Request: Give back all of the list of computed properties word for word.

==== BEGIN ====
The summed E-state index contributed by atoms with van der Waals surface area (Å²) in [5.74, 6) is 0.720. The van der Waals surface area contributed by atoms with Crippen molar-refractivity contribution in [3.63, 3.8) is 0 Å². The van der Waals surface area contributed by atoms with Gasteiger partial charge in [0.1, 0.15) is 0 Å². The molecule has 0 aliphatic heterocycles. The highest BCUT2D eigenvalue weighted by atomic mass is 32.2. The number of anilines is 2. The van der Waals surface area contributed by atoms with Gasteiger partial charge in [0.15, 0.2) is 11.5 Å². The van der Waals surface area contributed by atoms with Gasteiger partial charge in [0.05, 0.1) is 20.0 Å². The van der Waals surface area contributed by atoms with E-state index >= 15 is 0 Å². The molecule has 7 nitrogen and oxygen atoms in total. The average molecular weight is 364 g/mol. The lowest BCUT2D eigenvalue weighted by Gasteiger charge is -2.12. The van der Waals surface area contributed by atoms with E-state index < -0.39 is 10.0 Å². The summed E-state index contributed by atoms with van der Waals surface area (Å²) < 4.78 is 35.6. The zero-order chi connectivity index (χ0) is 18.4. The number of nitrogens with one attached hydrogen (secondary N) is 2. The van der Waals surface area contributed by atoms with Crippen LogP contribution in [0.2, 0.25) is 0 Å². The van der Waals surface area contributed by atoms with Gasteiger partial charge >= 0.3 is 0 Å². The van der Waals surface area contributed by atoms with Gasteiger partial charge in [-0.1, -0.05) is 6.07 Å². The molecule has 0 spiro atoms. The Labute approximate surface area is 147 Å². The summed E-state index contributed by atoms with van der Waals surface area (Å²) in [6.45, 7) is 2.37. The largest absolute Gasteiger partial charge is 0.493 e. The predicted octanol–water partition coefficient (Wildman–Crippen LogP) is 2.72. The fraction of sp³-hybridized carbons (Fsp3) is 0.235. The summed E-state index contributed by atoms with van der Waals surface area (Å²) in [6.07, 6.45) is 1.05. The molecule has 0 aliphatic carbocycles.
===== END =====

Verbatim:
The summed E-state index contributed by atoms with van der Waals surface area (Å²) in [5.74, 6) is 0.720. The van der Waals surface area contributed by atoms with Crippen molar-refractivity contribution in [3.63, 3.8) is 0 Å². The van der Waals surface area contributed by atoms with Gasteiger partial charge in [0.1, 0.15) is 0 Å². The molecule has 0 aliphatic heterocycles. The highest BCUT2D eigenvalue weighted by atomic mass is 32.2. The number of anilines is 2. The van der Waals surface area contributed by atoms with Gasteiger partial charge in [0.15, 0.2) is 11.5 Å². The van der Waals surface area contributed by atoms with Gasteiger partial charge in [0.05, 0.1) is 20.0 Å². The van der Waals surface area contributed by atoms with E-state index >= 15 is 0 Å². The molecule has 7 nitrogen and oxygen atoms in total. The average molecular weight is 364 g/mol. The lowest BCUT2D eigenvalue weighted by Gasteiger charge is -2.12. The van der Waals surface area contributed by atoms with E-state index < -0.39 is 10.0 Å². The summed E-state index contributed by atoms with van der Waals surface area (Å²) < 4.78 is 35.6. The zero-order chi connectivity index (χ0) is 18.4. The number of nitrogens with one attached hydrogen (secondary N) is 2. The van der Waals surface area contributed by atoms with Crippen LogP contribution in [0.2, 0.25) is 0 Å². The van der Waals surface area contributed by atoms with Gasteiger partial charge >= 0.3 is 0 Å². The van der Waals surface area contributed by atoms with Gasteiger partial charge in [-0.1, -0.05) is 6.07 Å². The molecule has 0 spiro atoms. The Labute approximate surface area is 147 Å². The summed E-state index contributed by atoms with van der Waals surface area (Å²) in [6.45, 7) is 2.37. The largest absolute Gasteiger partial charge is 0.493 e. The predicted octanol–water partition coefficient (Wildman–Crippen LogP) is 2.72. The fraction of sp³-hybridized carbons (Fsp3) is 0.235. The summed E-state index contributed by atoms with van der Waals surface area (Å²) in [6.07, 6.45) is 1.05. The molecule has 0 aliphatic carbocycles.